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Sunday, June 13, 2004

Economists Say: Who cares what they say?


Lydia Polgreen, covering the "high price of milk" story that has been in every newspaper, apparently decides that a NY Times reporter should dig deeper, and investigate whether rising prices are harming New York City's growth.
Economists are watching inflation closely to see whether it will threaten the city's nascent economic recovery. Most say rising prices are a sign of a healthy economy; pent-up demand and confidence that buyers can afford to pay more has led businesses to pass on increases they might have otherwise absorbed.

Got that? "Economists" are worried that inflation may be harmful to NYC, but at the same time "most" say that it isn't harmful. I'm quoting the entire paragraph; it isn't that the next sentence clarifies the contradiction.

As far as I can tell from the rest of the article, what this paragraph means is that Polgreen thinks inflation might choke off the city's growth, but can't find an actual economist to agree with her. Polgreen worries that retailers won't be able to pass along price increases to consumers, writing,
Small business owners...say the price increases are narrowing profit margins and tempering the feel-good aura of recovery. High prices for everyday items like rent, gas, transportation and, yes, milk are making them reluctant to add employees or expand even as the economy improves, some merchants say.

Most of the article is devoted to discussing national and international price spikes in the price of gasoline, milk, and even vanilla. Polgreen quotes some figures for NYC inflation in March and April, which was high, but doesn't seem to realize that these are figures for the prices that consumers pay (it's the consumer price index), undermining her theory that price increases aren't passed on to consumers.

To her credit, she does talk with some actual economists, but none agree with her theory. "I don't think it is much of a threat to the city's economy at all," says one.

Well who cares what the economists think? Polgreen finds plenty of small business owners to whine about the high cost of purchasing supplies. The funniest example is the bagel shop that she opens and closes the article with.
"It is very simple," [a Brooklyn bagel shop owner] explained, barely looking up from a newspaper at an empty counter in his shop. "The price of cream cheese goes way up. I still need all my employees. The rent stays the same. People don't want to pay more for bagels. So what can I do?"

At the end of the article, the bagel shop owner reappears, but this time it turns out there is something he can do, after all.
Mr. Roy, the Brooklyn bagel shop owner, reluctantly raised his prices by a nickel after the price of 150-pound tubs of Philadelphia cream cheese rose to $270 from $210, more than 25 percent. Now a $1.55 bagel with cream cheese costs $1.60, and a 75-cent small coffee costs 80 cents. But Mr. Roy said he was afraid to go any higher.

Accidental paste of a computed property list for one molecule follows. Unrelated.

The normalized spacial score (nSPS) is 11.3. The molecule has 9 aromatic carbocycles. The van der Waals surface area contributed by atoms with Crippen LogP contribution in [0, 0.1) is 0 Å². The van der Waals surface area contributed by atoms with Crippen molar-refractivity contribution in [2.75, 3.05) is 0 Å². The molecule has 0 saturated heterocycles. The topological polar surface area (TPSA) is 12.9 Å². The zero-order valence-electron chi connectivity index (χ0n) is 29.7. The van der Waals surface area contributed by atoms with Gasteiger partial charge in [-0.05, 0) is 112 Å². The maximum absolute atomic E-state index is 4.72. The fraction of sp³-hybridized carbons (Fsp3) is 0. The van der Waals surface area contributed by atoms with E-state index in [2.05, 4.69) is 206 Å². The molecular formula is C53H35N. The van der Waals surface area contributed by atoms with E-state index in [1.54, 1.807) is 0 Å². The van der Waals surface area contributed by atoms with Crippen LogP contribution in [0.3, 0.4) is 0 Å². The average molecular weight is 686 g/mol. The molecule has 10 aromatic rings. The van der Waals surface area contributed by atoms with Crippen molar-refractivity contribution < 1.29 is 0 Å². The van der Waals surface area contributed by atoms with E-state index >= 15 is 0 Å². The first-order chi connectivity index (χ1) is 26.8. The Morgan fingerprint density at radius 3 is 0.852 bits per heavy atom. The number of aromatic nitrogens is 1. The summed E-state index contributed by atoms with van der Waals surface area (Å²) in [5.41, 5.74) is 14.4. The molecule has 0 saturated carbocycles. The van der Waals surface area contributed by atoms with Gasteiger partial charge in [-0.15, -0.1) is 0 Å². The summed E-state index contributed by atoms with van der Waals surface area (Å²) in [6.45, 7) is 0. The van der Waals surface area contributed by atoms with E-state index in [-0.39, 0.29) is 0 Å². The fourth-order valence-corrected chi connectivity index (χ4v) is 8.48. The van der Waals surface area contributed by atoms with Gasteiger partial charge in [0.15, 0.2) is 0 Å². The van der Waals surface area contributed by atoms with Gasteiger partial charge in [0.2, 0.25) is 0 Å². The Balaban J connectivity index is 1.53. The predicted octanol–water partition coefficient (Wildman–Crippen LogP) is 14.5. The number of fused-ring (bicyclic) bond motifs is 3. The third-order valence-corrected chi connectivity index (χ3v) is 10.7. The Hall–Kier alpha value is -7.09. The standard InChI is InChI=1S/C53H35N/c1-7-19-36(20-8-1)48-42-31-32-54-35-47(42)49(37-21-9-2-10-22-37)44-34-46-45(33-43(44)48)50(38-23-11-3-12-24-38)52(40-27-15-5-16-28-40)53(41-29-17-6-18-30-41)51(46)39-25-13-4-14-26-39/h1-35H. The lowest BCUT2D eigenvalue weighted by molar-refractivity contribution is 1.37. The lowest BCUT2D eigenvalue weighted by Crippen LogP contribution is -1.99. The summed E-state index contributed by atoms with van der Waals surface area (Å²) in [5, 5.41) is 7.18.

He's raised prices! The price of a bagel with cream cheese has gone up by 5 cents.

Some simple math shows the cost of cream cheese has gone up by 2.5 cents an ounce. How many ounces of cream cheese go on a bagel? My local bagel shop provides me with sliced bagels, but requires me to smear on the cream cheese myself, offering a choice of one or two 1-ounce packets. I usually buy one, thought I'd probably prefer about 1.25. I consider 2 ounces of cream cheese excessive, but many bagel shops do put on an excessive amount. So, assuming 2 ounces of cream cheese per bagel, Mr. Roy's costs have gone up 5 cents per bagel, or maybe a little less, and he's raised prices by 5 cents.

So not only have economists told her she's wrong, but much of the evidence she's gathered (plus a little math) should also tell her she's wrong: higher prices of inputs are being passed on to consumers.

Now, there are many reasonable ways Polgreen could have covered this story. She could had examined how national price spikes (for example, gas price increases) might harm the national recovery. She could have focused on costs that were specific to NYC, especially rents for housing and commercial space. Rising rents could indeed slow economic growth in the city. She could have written about the hardships caused by rising gas and milk prices: she does this to some extent, but it's not the main focus. She could have examined the effect of price increases on some important NYC industries other than retail, with tourism being the most obvious. But she's no economist, so writing about effects on the national or NYC economy aren't her thing. Writing about the effect of rising prices on consumers, the poor, or the tourism industry would play to her strengths, but probably seems too pedestrian. So instead she overreaches, trying to invent her very own economic theory.

 
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